One interesting development is that the ombudsperson idea has been regarded as particularly relevant in postconflict scenarios, where it is seen to serve as "a viable forum for the investigation and resolution of human rights complaints ... [in situations] where the judicial system is weak, politicized, slow or otherwise incapacitated." (52) In this context, the international community has been increasingly solicited not only to advise states on the creation of ombudspersons institutions, but also to step in to actually manage some national ombudsperson institutions. For example, in the case of Bosnia, the human rights ombudsperson, created by the Dayton agreement, is appointed by the OSCE and has become an international civil servant.

The main responsibility of ombudspersons created by the international community has been to deal with complaints against various emerging national authorities and, in that respect, to serve as a model for future domestic ombudspersons. But, for our purposes, the significance of the ombudsperson in peacebuilding contexts where UN staff or troops with a UN mandate are deployed is that, for the first time and unlike in purely domestic settings, it also potentially brings the UN itself under the supervision of such institutions.

However, the UN's reaction has been typical of the institution's ambivalent attitude toward such developments, showing both the promise and the limits of its accountability. On the one hand, there are signs that the UN may slowly be picking up on the need to give its accountability-promotion approach a self-reflexive turn. As early as 1995, for example, the Secretariat's Department of Peacekeeping Operations (DPKO) suggested the creation of an ombudsperson for each peacekeeping mission, (53) a suggestion that was then taken up officially by the secretary-general (54) and several UN bodies. (55) It has also been suggested that a unit be set up within the UN's Department of Humanitarian Assistance that could "serve as ombudsman to which any party can express a concern related to provision of assistance or security." (56) In a similar vein, there are discussions to establish special-issue ombudspersons for the most vulnerable groups--notably refugees, internally displaced persons (IDPs), women, and children. However, if one considers that some of the worst abuses occurred as early as 1994, it is noteworthy that it took a relentless campaign of sensitization before the secretary-general's proposal was taken up by an informal working group of the Security Council in 2000, (57) where it seemed destined to further bureaucratic meandering. (58)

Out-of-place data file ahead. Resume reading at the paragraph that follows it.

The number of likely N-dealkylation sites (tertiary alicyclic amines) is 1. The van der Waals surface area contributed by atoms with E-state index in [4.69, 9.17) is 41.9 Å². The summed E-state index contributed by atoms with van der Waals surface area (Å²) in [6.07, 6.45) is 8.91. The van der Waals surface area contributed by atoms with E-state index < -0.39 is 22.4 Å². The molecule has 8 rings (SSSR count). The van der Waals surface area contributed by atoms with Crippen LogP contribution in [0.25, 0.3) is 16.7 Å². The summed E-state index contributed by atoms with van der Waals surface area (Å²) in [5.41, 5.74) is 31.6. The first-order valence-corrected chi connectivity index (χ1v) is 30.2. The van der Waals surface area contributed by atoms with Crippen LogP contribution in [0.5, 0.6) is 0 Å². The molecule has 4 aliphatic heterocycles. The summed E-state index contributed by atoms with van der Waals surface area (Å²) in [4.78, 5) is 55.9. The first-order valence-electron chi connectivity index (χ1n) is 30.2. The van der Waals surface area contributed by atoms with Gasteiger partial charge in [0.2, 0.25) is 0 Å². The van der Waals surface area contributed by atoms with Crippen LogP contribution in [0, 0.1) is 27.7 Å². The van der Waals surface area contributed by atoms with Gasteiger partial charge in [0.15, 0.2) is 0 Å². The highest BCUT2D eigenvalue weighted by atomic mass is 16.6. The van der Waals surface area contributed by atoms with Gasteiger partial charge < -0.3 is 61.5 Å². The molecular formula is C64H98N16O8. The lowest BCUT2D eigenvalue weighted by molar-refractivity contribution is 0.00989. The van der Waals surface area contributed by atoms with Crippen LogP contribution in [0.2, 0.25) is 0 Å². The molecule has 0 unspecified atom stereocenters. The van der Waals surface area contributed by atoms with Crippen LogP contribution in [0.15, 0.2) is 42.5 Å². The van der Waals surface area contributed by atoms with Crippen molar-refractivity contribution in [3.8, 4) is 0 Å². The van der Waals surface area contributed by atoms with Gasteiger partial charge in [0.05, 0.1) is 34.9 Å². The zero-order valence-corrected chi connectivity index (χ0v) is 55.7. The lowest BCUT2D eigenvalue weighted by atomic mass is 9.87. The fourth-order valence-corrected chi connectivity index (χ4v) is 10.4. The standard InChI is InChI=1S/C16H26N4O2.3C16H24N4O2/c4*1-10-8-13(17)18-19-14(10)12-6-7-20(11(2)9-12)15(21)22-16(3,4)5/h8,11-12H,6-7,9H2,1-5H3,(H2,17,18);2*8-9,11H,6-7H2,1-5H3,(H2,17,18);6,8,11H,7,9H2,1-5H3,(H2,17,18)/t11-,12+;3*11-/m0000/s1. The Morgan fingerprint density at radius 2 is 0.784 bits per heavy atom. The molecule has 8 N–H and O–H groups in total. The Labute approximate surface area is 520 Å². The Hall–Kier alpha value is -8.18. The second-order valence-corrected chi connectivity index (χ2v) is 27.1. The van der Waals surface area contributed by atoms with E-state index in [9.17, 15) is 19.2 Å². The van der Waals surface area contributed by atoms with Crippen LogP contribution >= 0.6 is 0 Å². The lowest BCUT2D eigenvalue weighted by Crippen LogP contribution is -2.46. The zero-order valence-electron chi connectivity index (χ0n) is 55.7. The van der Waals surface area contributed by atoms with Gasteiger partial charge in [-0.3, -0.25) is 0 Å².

The issue has nonetheless assumed a new dimension in the last generation of peace operations, where the UN exercises statelike functions or, as with fully international administrations, is the main sovereign in a particular territory. In Bosnia, even though the Office of the High Representative exercises some statelike functions and the human rights ombudsperson's jurisdictional clauses were drafted in broad and seemingly all-embracing terms, (59) the immunity granted to the Office of the High Representative and the International Police Task Force has meant that in effect UN behavior has been considered off-limits--although interestingly this has not prevented the ombudsperson from at least a measure of informal bons offices and even the occasional public communication to settle issues of accountability. (60)